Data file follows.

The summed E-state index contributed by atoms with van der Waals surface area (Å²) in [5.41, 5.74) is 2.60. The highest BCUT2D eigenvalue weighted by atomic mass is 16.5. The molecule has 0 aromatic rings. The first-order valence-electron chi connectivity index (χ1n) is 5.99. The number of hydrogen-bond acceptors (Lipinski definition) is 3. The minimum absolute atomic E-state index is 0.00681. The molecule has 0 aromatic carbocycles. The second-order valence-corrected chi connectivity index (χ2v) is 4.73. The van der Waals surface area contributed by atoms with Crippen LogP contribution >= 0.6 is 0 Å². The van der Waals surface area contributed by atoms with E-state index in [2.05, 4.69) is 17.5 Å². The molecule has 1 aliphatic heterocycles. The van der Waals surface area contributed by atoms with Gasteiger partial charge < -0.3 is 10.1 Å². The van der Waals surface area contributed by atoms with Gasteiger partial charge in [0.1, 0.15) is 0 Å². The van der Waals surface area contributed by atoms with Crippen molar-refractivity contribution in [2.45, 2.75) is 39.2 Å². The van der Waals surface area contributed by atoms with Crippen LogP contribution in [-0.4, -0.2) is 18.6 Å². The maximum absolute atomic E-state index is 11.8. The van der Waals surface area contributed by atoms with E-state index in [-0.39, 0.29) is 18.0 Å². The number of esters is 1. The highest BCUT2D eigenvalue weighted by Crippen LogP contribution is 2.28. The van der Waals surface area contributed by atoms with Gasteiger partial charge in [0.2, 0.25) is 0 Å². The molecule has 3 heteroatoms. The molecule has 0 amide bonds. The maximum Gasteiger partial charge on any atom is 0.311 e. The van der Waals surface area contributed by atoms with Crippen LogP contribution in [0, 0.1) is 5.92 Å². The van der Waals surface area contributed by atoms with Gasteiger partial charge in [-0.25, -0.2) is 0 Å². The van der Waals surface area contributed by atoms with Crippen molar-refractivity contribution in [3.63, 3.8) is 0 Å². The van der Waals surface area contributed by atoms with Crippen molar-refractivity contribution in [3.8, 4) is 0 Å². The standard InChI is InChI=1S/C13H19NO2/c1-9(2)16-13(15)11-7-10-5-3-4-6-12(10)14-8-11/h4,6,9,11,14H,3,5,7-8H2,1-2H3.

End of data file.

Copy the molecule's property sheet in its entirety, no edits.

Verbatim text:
The summed E-state index contributed by atoms with van der Waals surface area (Å²) in [5.41, 5.74) is 2.60. The highest BCUT2D eigenvalue weighted by atomic mass is 16.5. The molecule has 0 aromatic rings. The first-order valence-electron chi connectivity index (χ1n) is 5.99. The number of hydrogen-bond acceptors (Lipinski definition) is 3. The minimum absolute atomic E-state index is 0.00681. The molecule has 0 aromatic carbocycles. The second-order valence-corrected chi connectivity index (χ2v) is 4.73. The van der Waals surface area contributed by atoms with Crippen LogP contribution >= 0.6 is 0 Å². The van der Waals surface area contributed by atoms with E-state index in [2.05, 4.69) is 17.5 Å². The molecule has 1 aliphatic heterocycles. The van der Waals surface area contributed by atoms with Gasteiger partial charge < -0.3 is 10.1 Å². The van der Waals surface area contributed by atoms with Gasteiger partial charge in [0.1, 0.15) is 0 Å². The van der Waals surface area contributed by atoms with Crippen molar-refractivity contribution in [2.45, 2.75) is 39.2 Å². The van der Waals surface area contributed by atoms with Crippen LogP contribution in [-0.4, -0.2) is 18.6 Å². The maximum absolute atomic E-state index is 11.8. The van der Waals surface area contributed by atoms with E-state index in [-0.39, 0.29) is 18.0 Å². The number of esters is 1. The highest BCUT2D eigenvalue weighted by Crippen LogP contribution is 2.28. The van der Waals surface area contributed by atoms with Gasteiger partial charge in [0.2, 0.25) is 0 Å². The molecule has 3 heteroatoms. The molecule has 0 amide bonds. The maximum Gasteiger partial charge on any atom is 0.311 e. The van der Waals surface area contributed by atoms with Crippen LogP contribution in [0, 0.1) is 5.92 Å². The van der Waals surface area contributed by atoms with Gasteiger partial charge in [-0.25, -0.2) is 0 Å². The van der Waals surface area contributed by atoms with Crippen molar-refractivity contribution in [3.63, 3.8) is 0 Å². The van der Waals surface area contributed by atoms with Crippen molar-refractivity contribution in [3.8, 4) is 0 Å². The standard InChI is InChI=1S/C13H19NO2/c1-9(2)16-13(15)11-7-10-5-3-4-6-12(10)14-8-11/h4,6,9,11,14H,3,5,7-8H2,1-2H3.